When we were finished, the woman asked if we wanted to spend the night. Having nowhere else to go, other than the beach, we agreed. Then the woman's clearly intoxicated husband arrived and began bragging to us that he was some sort of local leader of the National Rifle Association. This, right after he had locked us into his house more like his compound with a half-dozen deadbolts, some of which couldn't even be opened from the inside without a key. He then proceeded to show us his guns. His gagillion guns.
The next morning, in spite of the locks and the bars on the windows, Nola somehow escaped and headed to another day job she'd found. I stayed at the house and waited for the couple to pay me. At 3, they arose to greet the afternoon and, within minutes, got into a fight, the husband screaming and throwing things around the house. I sat on my bag, thinking of only one thing: the guns. Oh god, the guns.
Finally, someone else arrived at the door. The man let his friend, a younger guy, in, and seemed to forget he was ever mad. He paid me, and the young guy offered to drive me downtown. Of course, I agreed. On the way there, he yammered on about how both the man and woman had been wonderful people until they got hooked on meth.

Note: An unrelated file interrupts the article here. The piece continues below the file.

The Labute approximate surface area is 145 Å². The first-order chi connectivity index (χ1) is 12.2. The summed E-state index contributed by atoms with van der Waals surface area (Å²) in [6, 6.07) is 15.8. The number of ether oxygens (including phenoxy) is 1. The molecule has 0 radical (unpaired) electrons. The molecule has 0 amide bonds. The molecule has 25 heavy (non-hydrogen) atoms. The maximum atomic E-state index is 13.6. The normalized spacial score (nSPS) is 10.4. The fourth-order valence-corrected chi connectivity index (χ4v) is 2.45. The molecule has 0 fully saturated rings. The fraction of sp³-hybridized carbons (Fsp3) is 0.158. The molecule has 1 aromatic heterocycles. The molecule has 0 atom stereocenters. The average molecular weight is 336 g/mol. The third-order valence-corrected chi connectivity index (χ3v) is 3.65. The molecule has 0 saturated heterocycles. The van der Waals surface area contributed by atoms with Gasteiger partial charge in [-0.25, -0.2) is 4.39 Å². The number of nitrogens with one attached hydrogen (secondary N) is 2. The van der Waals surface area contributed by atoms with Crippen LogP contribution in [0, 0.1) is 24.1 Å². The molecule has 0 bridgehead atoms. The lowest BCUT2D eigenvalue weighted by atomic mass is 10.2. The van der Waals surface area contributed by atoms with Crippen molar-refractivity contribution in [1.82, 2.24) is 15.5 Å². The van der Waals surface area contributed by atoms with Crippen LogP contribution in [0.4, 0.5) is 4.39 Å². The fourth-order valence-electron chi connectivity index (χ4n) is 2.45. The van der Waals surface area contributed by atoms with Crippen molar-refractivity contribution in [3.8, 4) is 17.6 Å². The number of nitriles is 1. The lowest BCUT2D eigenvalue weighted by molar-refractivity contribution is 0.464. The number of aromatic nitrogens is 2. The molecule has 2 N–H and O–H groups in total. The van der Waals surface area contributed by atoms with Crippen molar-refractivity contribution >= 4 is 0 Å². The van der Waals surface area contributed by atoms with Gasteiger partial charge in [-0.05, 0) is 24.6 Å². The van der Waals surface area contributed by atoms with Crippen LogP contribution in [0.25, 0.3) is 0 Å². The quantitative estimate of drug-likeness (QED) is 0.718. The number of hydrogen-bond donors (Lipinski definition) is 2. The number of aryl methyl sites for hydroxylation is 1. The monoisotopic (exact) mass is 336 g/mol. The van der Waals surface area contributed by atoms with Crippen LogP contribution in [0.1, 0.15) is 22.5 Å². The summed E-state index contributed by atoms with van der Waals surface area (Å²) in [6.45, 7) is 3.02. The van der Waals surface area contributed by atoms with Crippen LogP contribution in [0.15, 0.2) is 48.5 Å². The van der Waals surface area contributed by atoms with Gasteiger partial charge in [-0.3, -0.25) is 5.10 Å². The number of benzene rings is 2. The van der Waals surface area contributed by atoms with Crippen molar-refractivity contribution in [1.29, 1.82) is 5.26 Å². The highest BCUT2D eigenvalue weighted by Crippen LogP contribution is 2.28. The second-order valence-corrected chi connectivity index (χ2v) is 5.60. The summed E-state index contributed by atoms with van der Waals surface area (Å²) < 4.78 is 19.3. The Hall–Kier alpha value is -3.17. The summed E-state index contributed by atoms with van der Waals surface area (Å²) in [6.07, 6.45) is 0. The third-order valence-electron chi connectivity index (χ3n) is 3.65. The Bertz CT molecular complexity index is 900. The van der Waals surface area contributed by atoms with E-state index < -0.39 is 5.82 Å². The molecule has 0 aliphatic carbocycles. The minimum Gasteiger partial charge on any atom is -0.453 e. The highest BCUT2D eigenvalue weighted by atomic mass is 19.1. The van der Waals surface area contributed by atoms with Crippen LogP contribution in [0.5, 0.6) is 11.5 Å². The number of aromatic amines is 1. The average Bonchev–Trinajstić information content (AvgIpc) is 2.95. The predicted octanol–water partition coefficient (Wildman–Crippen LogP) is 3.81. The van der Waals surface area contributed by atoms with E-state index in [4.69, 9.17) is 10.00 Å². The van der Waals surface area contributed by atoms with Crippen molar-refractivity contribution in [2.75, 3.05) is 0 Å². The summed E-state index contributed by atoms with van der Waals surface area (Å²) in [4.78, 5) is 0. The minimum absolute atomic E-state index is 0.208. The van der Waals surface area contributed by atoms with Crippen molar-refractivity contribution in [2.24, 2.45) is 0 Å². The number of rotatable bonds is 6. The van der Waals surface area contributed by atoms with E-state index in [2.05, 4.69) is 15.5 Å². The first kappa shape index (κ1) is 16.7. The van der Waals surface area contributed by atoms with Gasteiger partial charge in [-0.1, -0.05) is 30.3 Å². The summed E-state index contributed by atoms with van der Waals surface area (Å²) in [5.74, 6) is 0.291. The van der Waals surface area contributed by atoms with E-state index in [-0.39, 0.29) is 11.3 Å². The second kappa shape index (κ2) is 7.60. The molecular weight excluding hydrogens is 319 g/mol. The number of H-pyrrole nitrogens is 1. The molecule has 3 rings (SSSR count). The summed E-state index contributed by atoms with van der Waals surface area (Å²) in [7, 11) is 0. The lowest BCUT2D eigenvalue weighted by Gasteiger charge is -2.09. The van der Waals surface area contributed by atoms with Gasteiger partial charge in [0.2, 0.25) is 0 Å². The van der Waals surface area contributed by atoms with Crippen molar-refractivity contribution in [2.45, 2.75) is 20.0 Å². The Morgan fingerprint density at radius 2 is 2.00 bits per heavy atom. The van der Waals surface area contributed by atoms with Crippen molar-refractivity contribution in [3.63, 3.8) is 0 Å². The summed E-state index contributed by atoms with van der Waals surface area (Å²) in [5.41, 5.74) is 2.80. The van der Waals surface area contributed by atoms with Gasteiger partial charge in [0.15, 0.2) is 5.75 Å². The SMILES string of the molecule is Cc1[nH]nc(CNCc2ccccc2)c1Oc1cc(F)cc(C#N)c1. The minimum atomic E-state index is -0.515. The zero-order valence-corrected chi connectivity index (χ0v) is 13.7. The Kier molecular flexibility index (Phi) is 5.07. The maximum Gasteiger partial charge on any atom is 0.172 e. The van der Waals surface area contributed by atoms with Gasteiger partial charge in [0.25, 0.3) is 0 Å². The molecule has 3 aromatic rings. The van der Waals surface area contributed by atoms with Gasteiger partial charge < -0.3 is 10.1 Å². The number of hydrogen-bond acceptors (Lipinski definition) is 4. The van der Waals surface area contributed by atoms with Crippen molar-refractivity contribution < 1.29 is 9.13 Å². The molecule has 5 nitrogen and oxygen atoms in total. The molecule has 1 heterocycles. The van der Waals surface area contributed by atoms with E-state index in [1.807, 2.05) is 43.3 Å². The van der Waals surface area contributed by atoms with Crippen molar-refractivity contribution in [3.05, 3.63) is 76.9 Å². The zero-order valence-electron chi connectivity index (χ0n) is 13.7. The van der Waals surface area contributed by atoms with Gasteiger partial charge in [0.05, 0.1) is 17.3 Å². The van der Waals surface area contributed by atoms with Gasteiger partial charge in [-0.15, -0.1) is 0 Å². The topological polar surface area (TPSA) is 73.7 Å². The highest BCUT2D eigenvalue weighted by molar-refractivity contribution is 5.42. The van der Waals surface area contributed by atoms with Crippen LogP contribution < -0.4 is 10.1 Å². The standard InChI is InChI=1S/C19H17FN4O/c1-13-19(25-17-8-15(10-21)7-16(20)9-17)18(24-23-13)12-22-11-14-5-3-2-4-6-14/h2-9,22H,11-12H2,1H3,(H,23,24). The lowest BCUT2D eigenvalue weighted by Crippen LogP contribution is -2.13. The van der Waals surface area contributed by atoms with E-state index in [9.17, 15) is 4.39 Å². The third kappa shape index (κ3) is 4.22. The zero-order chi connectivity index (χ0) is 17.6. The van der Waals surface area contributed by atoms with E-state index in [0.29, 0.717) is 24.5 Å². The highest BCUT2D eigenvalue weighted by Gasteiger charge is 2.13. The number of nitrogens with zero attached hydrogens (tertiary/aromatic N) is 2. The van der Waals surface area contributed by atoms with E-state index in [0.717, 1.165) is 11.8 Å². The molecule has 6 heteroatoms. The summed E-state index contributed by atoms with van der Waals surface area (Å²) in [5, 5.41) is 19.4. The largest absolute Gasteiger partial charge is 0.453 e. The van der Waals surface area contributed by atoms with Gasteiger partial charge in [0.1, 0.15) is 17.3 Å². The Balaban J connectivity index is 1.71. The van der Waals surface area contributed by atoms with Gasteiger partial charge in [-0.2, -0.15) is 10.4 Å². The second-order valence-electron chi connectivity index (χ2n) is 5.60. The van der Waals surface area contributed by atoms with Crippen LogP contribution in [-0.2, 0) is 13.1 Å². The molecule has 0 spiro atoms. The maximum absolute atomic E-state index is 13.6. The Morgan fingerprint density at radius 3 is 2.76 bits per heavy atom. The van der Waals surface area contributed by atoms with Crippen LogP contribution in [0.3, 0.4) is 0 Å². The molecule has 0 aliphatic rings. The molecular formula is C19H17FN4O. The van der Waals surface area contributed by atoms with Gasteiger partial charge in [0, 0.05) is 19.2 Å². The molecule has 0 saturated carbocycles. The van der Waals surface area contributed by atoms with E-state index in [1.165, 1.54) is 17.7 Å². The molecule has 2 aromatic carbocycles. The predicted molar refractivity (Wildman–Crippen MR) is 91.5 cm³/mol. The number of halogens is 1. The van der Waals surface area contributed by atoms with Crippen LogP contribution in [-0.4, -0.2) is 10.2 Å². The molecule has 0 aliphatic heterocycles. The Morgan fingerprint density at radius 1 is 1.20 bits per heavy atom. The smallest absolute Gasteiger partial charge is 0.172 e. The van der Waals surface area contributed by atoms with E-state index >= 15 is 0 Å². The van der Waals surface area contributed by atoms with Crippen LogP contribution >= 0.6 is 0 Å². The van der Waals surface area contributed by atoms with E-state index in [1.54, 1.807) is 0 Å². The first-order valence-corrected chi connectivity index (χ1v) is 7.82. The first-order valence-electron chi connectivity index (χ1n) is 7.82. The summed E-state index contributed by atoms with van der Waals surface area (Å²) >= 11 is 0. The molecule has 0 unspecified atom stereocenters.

Ted Haggard, I think there's a lesson for you in this. JAS
Every winter, I think about working at East Gloucester Variety. That's when my hands crack, bleed and turn a bit yellowish, the by-product of having used oven cleaner without gloves.
That, however, is not what I remember most fondly about this summer job. Neither are the zits that I carried around for three months, little pus-filled children borne of the unholy marriage of 18-year-old hormones and boiling vegetable oil. Nor dispensing scratch tickets to gambling addicts.
What sticks with me is fielding an altogether simple question.
Backstory: The store's owner was named Charles, better known as Chuck, and he had business savvy. We had no KFC in my Massachusetts town, and as far as I know, no one who produced mass quantities of fried drumsticks, thighs and breasts, never mind hot wings. (For shame!)
So to set himself apart from the other nine-dozen convenience stores within five miles, Chuck bought two pressure-cookers and a breader, and found a chicken supplier. And he came up with what my dickhead friends considered the greatest business slogan they'd ever heard.
"Can Chucky fry chicken?
"You bet he can!"